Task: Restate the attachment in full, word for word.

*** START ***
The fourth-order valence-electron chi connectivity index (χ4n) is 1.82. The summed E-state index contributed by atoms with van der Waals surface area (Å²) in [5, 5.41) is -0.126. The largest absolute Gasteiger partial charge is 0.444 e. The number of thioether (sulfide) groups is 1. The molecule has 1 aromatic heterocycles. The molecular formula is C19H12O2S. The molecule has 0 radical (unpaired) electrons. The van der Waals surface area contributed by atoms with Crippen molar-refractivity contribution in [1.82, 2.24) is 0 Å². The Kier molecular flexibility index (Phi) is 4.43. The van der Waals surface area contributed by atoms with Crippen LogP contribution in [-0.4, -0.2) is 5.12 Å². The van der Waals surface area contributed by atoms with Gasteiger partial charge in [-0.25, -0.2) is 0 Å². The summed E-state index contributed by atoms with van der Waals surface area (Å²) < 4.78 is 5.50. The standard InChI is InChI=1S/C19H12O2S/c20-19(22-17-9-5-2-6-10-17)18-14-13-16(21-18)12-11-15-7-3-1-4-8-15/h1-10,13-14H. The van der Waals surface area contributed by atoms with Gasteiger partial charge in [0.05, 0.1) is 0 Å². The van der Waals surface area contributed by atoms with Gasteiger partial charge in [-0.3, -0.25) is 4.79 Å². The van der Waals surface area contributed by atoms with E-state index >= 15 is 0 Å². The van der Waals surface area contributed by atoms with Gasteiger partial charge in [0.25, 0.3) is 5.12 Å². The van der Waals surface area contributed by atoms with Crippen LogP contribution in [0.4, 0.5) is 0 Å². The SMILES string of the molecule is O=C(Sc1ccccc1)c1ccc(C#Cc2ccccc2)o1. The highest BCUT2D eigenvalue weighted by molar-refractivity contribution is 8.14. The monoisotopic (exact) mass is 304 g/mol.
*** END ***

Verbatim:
The fourth-order valence-electron chi connectivity index (χ4n) is 1.82. The summed E-state index contributed by atoms with van der Waals surface area (Å²) in [5, 5.41) is -0.126. The largest absolute Gasteiger partial charge is 0.444 e. The number of thioether (sulfide) groups is 1. The molecule has 1 aromatic heterocycles. The molecular formula is C19H12O2S. The molecule has 0 radical (unpaired) electrons. The van der Waals surface area contributed by atoms with Crippen molar-refractivity contribution in [1.82, 2.24) is 0 Å². The Kier molecular flexibility index (Phi) is 4.43. The van der Waals surface area contributed by atoms with Crippen LogP contribution in [-0.4, -0.2) is 5.12 Å². The van der Waals surface area contributed by atoms with Gasteiger partial charge in [-0.25, -0.2) is 0 Å². The summed E-state index contributed by atoms with van der Waals surface area (Å²) < 4.78 is 5.50. The standard InChI is InChI=1S/C19H12O2S/c20-19(22-17-9-5-2-6-10-17)18-14-13-16(21-18)12-11-15-7-3-1-4-8-15/h1-10,13-14H. The van der Waals surface area contributed by atoms with Gasteiger partial charge in [0.05, 0.1) is 0 Å². The van der Waals surface area contributed by atoms with Gasteiger partial charge in [-0.3, -0.25) is 4.79 Å². The van der Waals surface area contributed by atoms with E-state index >= 15 is 0 Å². The van der Waals surface area contributed by atoms with Gasteiger partial charge in [0.25, 0.3) is 5.12 Å². The van der Waals surface area contributed by atoms with Crippen LogP contribution in [0.4, 0.5) is 0 Å². The SMILES string of the molecule is O=C(Sc1ccccc1)c1ccc(C#Cc2ccccc2)o1. The highest BCUT2D eigenvalue weighted by molar-refractivity contribution is 8.14. The monoisotopic (exact) mass is 304 g/mol.